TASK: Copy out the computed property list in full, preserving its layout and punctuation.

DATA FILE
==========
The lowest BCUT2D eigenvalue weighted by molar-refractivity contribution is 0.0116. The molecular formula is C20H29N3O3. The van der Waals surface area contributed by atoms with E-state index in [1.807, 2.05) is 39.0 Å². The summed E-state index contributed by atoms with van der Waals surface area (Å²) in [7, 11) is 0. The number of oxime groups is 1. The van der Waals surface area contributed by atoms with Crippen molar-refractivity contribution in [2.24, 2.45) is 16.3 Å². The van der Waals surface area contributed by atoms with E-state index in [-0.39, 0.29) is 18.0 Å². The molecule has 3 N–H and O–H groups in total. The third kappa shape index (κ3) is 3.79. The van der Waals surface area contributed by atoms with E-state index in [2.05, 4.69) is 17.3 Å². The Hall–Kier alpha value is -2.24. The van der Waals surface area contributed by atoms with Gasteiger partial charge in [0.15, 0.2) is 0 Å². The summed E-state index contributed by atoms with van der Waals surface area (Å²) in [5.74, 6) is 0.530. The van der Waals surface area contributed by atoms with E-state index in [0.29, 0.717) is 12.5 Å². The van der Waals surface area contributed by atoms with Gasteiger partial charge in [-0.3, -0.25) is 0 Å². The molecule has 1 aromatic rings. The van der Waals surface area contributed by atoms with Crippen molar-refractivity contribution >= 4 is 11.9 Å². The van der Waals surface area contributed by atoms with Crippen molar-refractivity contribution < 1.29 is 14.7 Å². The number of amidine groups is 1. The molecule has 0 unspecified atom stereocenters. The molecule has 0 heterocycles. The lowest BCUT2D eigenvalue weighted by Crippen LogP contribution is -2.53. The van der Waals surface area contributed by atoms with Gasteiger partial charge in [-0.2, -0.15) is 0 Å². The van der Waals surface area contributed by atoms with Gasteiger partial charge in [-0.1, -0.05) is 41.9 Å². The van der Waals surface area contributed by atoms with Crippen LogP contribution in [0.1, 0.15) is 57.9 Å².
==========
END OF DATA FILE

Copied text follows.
The lowest BCUT2D eigenvalue weighted by molar-refractivity contribution is 0.0116. The molecular formula is C20H29N3O3. The van der Waals surface area contributed by atoms with E-state index in [1.807, 2.05) is 39.0 Å². The summed E-state index contributed by atoms with van der Waals surface area (Å²) in [7, 11) is 0. The number of oxime groups is 1. The van der Waals surface area contributed by atoms with Crippen molar-refractivity contribution in [2.24, 2.45) is 16.3 Å². The van der Waals surface area contributed by atoms with E-state index in [-0.39, 0.29) is 18.0 Å². The molecule has 3 N–H and O–H groups in total. The third kappa shape index (κ3) is 3.79. The van der Waals surface area contributed by atoms with E-state index in [2.05, 4.69) is 17.3 Å². The Hall–Kier alpha value is -2.24. The van der Waals surface area contributed by atoms with Gasteiger partial charge in [0.15, 0.2) is 0 Å². The summed E-state index contributed by atoms with van der Waals surface area (Å²) in [5.74, 6) is 0.530. The van der Waals surface area contributed by atoms with E-state index in [0.29, 0.717) is 12.5 Å². The van der Waals surface area contributed by atoms with Gasteiger partial charge in [-0.3, -0.25) is 0 Å². The molecule has 1 aromatic rings. The van der Waals surface area contributed by atoms with Crippen molar-refractivity contribution >= 4 is 11.9 Å². The van der Waals surface area contributed by atoms with Crippen molar-refractivity contribution < 1.29 is 14.7 Å². The number of amidine groups is 1. The molecule has 0 unspecified atom stereocenters. The molecule has 0 heterocycles. The lowest BCUT2D eigenvalue weighted by Crippen LogP contribution is -2.53. The van der Waals surface area contributed by atoms with Gasteiger partial charge in [-0.2, -0.15) is 0 Å². The van der Waals surface area contributed by atoms with Gasteiger partial charge in [-0.1, -0.05) is 41.9 Å². The van der Waals surface area contributed by atoms with Crippen LogP contribution in [0.1, 0.15) is 57.9 Å².